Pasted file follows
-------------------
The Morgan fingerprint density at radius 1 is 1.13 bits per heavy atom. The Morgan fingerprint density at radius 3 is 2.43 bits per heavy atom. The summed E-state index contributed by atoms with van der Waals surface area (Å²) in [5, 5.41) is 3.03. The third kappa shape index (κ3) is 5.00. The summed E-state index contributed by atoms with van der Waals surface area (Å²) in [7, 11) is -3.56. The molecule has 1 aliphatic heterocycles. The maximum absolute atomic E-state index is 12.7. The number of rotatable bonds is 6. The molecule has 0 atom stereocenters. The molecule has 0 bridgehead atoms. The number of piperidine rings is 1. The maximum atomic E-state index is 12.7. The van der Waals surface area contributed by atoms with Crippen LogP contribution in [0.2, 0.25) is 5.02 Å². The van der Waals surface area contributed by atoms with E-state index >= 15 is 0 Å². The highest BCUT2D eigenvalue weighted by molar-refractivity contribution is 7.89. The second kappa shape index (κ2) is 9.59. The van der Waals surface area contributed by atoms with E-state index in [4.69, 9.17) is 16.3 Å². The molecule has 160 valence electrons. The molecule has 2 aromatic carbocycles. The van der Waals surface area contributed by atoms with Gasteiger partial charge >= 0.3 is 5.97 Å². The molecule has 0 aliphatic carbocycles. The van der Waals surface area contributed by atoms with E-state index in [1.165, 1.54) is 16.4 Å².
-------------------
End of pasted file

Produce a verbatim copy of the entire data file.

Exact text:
The Morgan fingerprint density at radius 1 is 1.13 bits per heavy atom. The Morgan fingerprint density at radius 3 is 2.43 bits per heavy atom. The summed E-state index contributed by atoms with van der Waals surface area (Å²) in [5, 5.41) is 3.03. The third kappa shape index (κ3) is 5.00. The summed E-state index contributed by atoms with van der Waals surface area (Å²) in [7, 11) is -3.56. The molecule has 1 aliphatic heterocycles. The maximum absolute atomic E-state index is 12.7. The number of rotatable bonds is 6. The molecule has 0 atom stereocenters. The molecule has 0 bridgehead atoms. The number of piperidine rings is 1. The maximum atomic E-state index is 12.7. The van der Waals surface area contributed by atoms with Crippen LogP contribution in [0.2, 0.25) is 5.02 Å². The van der Waals surface area contributed by atoms with E-state index >= 15 is 0 Å². The highest BCUT2D eigenvalue weighted by molar-refractivity contribution is 7.89. The second kappa shape index (κ2) is 9.59. The van der Waals surface area contributed by atoms with E-state index in [4.69, 9.17) is 16.3 Å². The molecule has 160 valence electrons. The molecule has 2 aromatic carbocycles. The van der Waals surface area contributed by atoms with Gasteiger partial charge >= 0.3 is 5.97 Å². The molecule has 0 aliphatic carbocycles. The van der Waals surface area contributed by atoms with E-state index in [1.165, 1.54) is 16.4 Å².